kadardr: From a manufacturing point of view a mirrorless camera must be cheaper to produce than a DSLR (fewer parts, lesser complexity). From a cost perspective a mirrorless camera should be sold cheaper than a DSLR. Mirrorless producers should also invest into concept and product PR, what they do at full extent and it shows in the prices.
For their asking price Fujifilm gotta give supreme quality and sublime product support for life, and they really try their best (with moderate success so far).
What I am emphasizing here is that please wait until prices get reasonable, because the reserve in launch prices must be high.

No matter what price is put on a camera there is some self-anointed marketing/engineering/economic genius that says the price is too high.
First, how are you so sure what their cost structure is? What do you know about the sales volume? What is your authority to dictate their profit level? Also, what stops them from asking any price they want?

If they sell all they can at that price then they will make more delightful cameras for us. If they don't, maybe they will start selling sewing machines or something.

Direct link | Posted on Jan 30, 2014 at 01:16 UTC
On Fujifilm X-T1 First Impressions Review preview (1657 comments in total)
In reply to:

JaimeA: Consider this: David (nuts about photography) and I had a talk last night. The inconspicuous Fuji X-M1 sells today for $700 (with the good kit 16-50 lens $800). (I am very happy with this camera.) The new X-T1 costs $1,300 (with the top-rated 18-55 lens $1,700); almost double the price. The sensor size, MP count and engine are the same in both and will produce the same results at any given time. Essentially, it is the same camera with new clothes. Of course there are some hyped improvements here and there, but do you really need them? Will they noticeably improve your shooting? He’s got a point there.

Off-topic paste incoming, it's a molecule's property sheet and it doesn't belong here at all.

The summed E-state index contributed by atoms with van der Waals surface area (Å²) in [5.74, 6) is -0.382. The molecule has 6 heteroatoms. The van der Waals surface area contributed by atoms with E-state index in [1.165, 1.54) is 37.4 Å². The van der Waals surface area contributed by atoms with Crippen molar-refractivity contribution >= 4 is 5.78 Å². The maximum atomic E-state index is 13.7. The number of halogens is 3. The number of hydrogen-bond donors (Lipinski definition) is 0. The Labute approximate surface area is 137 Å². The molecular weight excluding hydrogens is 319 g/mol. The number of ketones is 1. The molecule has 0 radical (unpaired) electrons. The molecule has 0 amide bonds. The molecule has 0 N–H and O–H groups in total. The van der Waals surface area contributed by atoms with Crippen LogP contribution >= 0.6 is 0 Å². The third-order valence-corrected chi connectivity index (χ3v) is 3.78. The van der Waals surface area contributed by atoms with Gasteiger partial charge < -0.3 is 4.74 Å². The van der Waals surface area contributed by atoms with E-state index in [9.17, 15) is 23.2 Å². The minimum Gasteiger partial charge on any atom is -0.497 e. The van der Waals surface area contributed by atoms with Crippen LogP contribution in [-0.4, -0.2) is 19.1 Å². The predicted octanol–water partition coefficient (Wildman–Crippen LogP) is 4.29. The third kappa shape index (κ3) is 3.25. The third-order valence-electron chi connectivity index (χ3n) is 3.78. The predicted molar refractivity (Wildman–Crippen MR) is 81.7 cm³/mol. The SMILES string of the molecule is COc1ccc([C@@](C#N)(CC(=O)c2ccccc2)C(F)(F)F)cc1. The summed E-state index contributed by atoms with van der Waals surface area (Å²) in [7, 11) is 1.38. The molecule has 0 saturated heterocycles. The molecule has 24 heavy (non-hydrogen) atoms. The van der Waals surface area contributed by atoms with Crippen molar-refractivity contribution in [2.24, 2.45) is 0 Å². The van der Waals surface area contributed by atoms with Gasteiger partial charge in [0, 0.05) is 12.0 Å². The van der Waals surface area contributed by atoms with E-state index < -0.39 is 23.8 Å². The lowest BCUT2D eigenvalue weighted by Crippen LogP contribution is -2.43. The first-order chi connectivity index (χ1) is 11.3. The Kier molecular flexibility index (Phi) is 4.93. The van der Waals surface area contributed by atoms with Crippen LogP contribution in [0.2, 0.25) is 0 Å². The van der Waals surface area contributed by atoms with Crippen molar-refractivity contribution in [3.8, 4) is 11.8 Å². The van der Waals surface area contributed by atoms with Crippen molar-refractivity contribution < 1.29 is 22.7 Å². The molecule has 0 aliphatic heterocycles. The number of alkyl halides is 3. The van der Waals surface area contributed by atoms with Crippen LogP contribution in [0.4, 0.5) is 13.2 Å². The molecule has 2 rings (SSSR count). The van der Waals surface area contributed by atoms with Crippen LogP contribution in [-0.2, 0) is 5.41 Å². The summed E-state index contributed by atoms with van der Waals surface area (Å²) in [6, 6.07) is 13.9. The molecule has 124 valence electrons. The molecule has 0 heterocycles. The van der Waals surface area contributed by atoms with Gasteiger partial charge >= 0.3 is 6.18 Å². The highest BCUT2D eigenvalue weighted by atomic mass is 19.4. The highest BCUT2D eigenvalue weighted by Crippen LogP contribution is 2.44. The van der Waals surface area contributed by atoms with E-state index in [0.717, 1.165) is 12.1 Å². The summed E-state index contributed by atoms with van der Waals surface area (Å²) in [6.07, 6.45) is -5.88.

Reducing the virtues of one product versus another to a couple of simple metrics completely misses the point. As 57even points out there are a huge range of attributes of a product that makes one more appealing than another. The controls, feel and EVF of the XT-1 are what many have been clamoring for.

If you came to photography after the ascendance of viewfinder-free digital photography it most likely will not interest you but those who long for a control system that was an update of classic controls then this will likely be very interesting.

Direct link | Posted on Jan 30, 2014 at 00:06 UTC
On Fujifilm X-T1 First Impressions Review preview (1657 comments in total)
In reply to:

(unknown member): Very nice indeed. Not for me though - I refuse to purchase a camera without it having a built-in flash.

Also Fuji - when will we see 4:3 aspect ratio in the X-series ILC cameras? Surely it is only a firmware update away? A large percentage of people need 4:3 aspect, so why not?

Crop tool is useful to get 4:3. You still end up with more file than m43.

Direct link | Posted on Jan 28, 2014 at 21:54 UTC
On Fujifilm teases upcoming SLR-style X system camera article (921 comments in total)
In reply to:

ZoranHR: I think design should represent time in wich product is created instead to imitate past.
Imagine arhitecture that still creates renaissance style churches.

I have and shoot with Fujifilm x1oo and Ricoh GR. Ricoh is just much easier to operate. Anytime.